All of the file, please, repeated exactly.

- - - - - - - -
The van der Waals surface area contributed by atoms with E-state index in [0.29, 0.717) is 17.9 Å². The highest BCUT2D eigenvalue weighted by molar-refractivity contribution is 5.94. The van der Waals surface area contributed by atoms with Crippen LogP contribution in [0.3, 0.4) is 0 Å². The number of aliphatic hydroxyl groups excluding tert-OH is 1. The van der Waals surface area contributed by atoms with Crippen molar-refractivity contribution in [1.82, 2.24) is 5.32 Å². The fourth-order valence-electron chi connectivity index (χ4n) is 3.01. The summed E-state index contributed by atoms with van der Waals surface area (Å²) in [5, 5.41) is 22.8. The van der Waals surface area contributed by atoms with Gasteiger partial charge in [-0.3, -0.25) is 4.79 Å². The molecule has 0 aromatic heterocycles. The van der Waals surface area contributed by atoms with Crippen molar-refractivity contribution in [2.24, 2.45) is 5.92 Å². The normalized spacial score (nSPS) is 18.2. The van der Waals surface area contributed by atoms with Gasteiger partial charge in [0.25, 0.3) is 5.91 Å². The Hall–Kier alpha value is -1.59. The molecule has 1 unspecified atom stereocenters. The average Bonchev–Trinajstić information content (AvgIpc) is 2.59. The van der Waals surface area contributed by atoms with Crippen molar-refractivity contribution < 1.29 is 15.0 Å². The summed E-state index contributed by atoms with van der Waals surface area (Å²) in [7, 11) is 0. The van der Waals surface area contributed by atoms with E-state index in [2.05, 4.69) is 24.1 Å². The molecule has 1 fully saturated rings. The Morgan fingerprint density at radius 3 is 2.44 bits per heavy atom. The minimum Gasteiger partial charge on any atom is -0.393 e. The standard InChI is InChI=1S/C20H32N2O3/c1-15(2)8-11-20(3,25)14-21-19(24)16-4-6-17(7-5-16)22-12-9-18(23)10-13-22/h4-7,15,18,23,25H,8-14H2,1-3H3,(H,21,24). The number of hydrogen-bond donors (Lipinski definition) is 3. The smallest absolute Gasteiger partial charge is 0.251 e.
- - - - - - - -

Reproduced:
The van der Waals surface area contributed by atoms with E-state index in [0.29, 0.717) is 17.9 Å². The highest BCUT2D eigenvalue weighted by molar-refractivity contribution is 5.94. The van der Waals surface area contributed by atoms with Crippen LogP contribution in [0.3, 0.4) is 0 Å². The number of aliphatic hydroxyl groups excluding tert-OH is 1. The van der Waals surface area contributed by atoms with Crippen molar-refractivity contribution in [1.82, 2.24) is 5.32 Å². The fourth-order valence-electron chi connectivity index (χ4n) is 3.01. The summed E-state index contributed by atoms with van der Waals surface area (Å²) in [5, 5.41) is 22.8. The van der Waals surface area contributed by atoms with Gasteiger partial charge in [-0.3, -0.25) is 4.79 Å². The molecule has 0 aromatic heterocycles. The van der Waals surface area contributed by atoms with Crippen molar-refractivity contribution in [2.24, 2.45) is 5.92 Å². The normalized spacial score (nSPS) is 18.2. The van der Waals surface area contributed by atoms with Gasteiger partial charge in [0.25, 0.3) is 5.91 Å². The Hall–Kier alpha value is -1.59. The molecule has 1 unspecified atom stereocenters. The average Bonchev–Trinajstić information content (AvgIpc) is 2.59. The van der Waals surface area contributed by atoms with Crippen molar-refractivity contribution < 1.29 is 15.0 Å². The summed E-state index contributed by atoms with van der Waals surface area (Å²) in [7, 11) is 0. The van der Waals surface area contributed by atoms with E-state index in [2.05, 4.69) is 24.1 Å². The molecule has 1 fully saturated rings. The Morgan fingerprint density at radius 3 is 2.44 bits per heavy atom. The minimum Gasteiger partial charge on any atom is -0.393 e. The standard InChI is InChI=1S/C20H32N2O3/c1-15(2)8-11-20(3,25)14-21-19(24)16-4-6-17(7-5-16)22-12-9-18(23)10-13-22/h4-7,15,18,23,25H,8-14H2,1-3H3,(H,21,24). The number of hydrogen-bond donors (Lipinski definition) is 3. The smallest absolute Gasteiger partial charge is 0.251 e.